Effects of Public Green Space on Acute Psychophysiological Stress Response: A Systematic Review and Meta-Analysis of the Experimental and Quasi-Experimental Evidence

Lærke Mygind, Eva Kjeldsted, Rikke Hartmeyer, Erik Mygind, Matthew Peter Stevenson, Daniel S. Quintana, Peter Bentsen

57 Citationer (Scopus)

Abstract

Contact with nature is widely considered to ameliorate psychological stress, but the empirical support for a causal link is limited. We conducted a systematic review to synthesize and critically assess the evidence. Six electronic databases were searched. Twenty-six studies evaluated the difference between the effect of natural environments and that of a suitable control on the acute psychophysiological stress response. Eighteen studies were rated as being of moderate quality, four studies of low quality, and four studies of high quality. Meta-analyses indicated that seated relaxation (g = .5, p = .06) and walking (g = .3, p = .02) in natural environments enhanced heart rate variability more than the same activities in control conditions. Cortisol concentration measures were inconsistent. While intuitively and theoretically sound, the empirical support for acute stress-reducing effects of immersion in natural environments is tentative due to small sample sizes and methodological weaknesses in the studies. We provide guidelines for future research.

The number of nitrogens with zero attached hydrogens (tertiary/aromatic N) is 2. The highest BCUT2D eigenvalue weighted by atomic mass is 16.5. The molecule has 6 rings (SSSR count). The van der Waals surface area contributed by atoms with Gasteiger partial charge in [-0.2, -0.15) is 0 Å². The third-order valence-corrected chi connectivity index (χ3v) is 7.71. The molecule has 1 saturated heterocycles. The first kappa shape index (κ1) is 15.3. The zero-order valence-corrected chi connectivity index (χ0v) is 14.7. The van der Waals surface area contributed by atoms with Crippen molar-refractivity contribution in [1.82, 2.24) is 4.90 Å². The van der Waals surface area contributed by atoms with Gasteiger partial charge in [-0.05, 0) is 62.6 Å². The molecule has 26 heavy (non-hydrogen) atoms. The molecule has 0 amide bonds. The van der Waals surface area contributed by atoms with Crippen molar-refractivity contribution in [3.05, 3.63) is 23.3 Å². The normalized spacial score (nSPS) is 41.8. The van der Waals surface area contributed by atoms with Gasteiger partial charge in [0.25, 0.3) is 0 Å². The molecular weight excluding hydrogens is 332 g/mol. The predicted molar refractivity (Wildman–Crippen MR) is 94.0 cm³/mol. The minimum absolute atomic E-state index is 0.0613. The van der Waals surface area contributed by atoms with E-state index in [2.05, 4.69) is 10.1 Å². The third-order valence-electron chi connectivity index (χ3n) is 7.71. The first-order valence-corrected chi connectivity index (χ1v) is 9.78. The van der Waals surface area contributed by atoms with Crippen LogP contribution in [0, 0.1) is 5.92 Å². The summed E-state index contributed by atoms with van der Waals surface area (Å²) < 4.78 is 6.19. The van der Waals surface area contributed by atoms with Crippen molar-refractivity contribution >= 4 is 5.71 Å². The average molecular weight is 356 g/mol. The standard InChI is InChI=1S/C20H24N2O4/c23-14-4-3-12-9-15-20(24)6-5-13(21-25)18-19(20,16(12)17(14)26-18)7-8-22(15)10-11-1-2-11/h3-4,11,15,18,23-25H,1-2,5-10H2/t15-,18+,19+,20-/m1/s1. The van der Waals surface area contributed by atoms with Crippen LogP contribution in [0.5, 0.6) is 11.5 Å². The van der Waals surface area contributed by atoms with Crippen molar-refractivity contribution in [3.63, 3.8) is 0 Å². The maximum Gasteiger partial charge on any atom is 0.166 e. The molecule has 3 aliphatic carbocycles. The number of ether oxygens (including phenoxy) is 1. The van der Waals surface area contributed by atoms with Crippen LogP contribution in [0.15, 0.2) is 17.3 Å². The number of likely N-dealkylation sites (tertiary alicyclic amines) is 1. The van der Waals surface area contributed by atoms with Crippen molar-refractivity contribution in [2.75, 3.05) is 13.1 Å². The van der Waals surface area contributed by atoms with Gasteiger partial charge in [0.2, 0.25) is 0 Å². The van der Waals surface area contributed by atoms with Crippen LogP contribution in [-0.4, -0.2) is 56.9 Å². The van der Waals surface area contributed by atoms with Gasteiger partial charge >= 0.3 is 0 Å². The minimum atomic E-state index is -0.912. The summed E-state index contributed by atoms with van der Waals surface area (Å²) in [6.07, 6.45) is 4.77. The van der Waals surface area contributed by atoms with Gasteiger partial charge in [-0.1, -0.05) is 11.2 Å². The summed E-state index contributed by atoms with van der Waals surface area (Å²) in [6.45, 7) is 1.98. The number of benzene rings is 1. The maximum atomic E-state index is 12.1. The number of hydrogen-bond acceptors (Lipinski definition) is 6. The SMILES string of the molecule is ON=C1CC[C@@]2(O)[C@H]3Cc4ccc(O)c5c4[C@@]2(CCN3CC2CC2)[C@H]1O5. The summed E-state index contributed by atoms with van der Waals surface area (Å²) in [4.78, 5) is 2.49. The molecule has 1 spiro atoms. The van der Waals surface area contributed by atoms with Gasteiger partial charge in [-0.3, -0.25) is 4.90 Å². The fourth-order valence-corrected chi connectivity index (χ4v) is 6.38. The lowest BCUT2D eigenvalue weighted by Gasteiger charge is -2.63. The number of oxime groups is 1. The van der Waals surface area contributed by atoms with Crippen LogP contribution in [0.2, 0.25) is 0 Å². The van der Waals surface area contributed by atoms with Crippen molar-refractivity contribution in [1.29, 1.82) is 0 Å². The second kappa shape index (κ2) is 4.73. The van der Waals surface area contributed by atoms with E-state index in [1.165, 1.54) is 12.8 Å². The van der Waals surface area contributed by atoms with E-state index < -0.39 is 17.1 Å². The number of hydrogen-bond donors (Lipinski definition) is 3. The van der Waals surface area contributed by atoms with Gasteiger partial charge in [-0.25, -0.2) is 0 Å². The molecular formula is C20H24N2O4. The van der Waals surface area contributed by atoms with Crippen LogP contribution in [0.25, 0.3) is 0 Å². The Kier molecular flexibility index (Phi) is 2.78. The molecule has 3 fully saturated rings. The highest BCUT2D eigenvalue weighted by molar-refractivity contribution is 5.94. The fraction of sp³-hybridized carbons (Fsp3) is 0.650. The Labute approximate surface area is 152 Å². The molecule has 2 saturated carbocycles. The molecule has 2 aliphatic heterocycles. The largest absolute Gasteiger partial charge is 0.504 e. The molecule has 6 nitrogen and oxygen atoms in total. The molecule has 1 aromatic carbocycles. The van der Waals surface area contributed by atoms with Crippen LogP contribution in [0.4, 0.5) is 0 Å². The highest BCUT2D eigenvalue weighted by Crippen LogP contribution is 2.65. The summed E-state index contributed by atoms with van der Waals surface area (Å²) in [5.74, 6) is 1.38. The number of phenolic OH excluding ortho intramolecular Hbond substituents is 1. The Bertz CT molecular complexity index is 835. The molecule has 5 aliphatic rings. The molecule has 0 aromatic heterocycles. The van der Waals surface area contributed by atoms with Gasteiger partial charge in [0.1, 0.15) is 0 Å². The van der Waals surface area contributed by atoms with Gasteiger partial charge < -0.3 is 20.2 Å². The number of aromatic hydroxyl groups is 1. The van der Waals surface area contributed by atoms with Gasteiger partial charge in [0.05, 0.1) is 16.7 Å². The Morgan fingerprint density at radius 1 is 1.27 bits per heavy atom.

OriginalsprogEngelsk
TidsskriftEnvironment and Behavior
Vol/bind53
Udgave nummer2
Sider (fra-til)184-226
Antal sider43
ISSN0013-9165
DOI
StatusUdgivet - feb. 2021

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